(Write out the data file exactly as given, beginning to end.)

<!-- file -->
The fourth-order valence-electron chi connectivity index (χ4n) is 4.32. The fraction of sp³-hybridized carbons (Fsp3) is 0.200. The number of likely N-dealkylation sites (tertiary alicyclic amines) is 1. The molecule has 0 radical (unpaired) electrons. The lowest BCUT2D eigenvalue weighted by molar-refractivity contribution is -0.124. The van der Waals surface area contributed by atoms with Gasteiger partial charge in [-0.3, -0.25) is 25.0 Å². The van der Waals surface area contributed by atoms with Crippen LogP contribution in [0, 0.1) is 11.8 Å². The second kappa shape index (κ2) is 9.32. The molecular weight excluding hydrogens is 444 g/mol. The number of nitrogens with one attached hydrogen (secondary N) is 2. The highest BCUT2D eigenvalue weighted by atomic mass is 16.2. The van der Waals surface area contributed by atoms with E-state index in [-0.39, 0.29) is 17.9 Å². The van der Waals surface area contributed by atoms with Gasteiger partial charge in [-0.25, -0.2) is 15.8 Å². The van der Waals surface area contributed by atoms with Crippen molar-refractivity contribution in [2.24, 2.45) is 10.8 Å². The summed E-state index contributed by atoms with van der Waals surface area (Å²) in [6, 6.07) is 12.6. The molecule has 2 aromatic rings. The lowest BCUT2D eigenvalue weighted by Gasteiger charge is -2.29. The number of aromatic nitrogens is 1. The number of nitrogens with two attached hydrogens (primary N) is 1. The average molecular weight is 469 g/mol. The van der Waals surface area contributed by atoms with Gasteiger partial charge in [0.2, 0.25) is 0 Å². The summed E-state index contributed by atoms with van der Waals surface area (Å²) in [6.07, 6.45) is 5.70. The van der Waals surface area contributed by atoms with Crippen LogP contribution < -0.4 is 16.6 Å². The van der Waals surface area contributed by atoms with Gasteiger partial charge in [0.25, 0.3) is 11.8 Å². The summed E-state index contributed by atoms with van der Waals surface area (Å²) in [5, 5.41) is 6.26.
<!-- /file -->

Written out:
The fourth-order valence-electron chi connectivity index (χ4n) is 4.32. The fraction of sp³-hybridized carbons (Fsp3) is 0.200. The number of likely N-dealkylation sites (tertiary alicyclic amines) is 1. The molecule has 0 radical (unpaired) electrons. The lowest BCUT2D eigenvalue weighted by molar-refractivity contribution is -0.124. The van der Waals surface area contributed by atoms with Gasteiger partial charge in [-0.3, -0.25) is 25.0 Å². The van der Waals surface area contributed by atoms with Crippen LogP contribution in [0, 0.1) is 11.8 Å². The second kappa shape index (κ2) is 9.32. The molecular weight excluding hydrogens is 444 g/mol. The number of nitrogens with one attached hydrogen (secondary N) is 2. The highest BCUT2D eigenvalue weighted by atomic mass is 16.2. The van der Waals surface area contributed by atoms with E-state index in [-0.39, 0.29) is 17.9 Å². The van der Waals surface area contributed by atoms with Gasteiger partial charge in [-0.25, -0.2) is 15.8 Å². The van der Waals surface area contributed by atoms with Crippen molar-refractivity contribution in [2.24, 2.45) is 10.8 Å². The summed E-state index contributed by atoms with van der Waals surface area (Å²) in [6, 6.07) is 12.6. The molecule has 2 aromatic rings. The lowest BCUT2D eigenvalue weighted by Gasteiger charge is -2.29. The number of aromatic nitrogens is 1. The number of nitrogens with two attached hydrogens (primary N) is 1. The average molecular weight is 469 g/mol. The van der Waals surface area contributed by atoms with Gasteiger partial charge in [0.2, 0.25) is 0 Å². The summed E-state index contributed by atoms with van der Waals surface area (Å²) in [6.07, 6.45) is 5.70. The van der Waals surface area contributed by atoms with Crippen LogP contribution < -0.4 is 16.6 Å². The van der Waals surface area contributed by atoms with Gasteiger partial charge in [0.25, 0.3) is 11.8 Å². The summed E-state index contributed by atoms with van der Waals surface area (Å²) in [5, 5.41) is 6.26.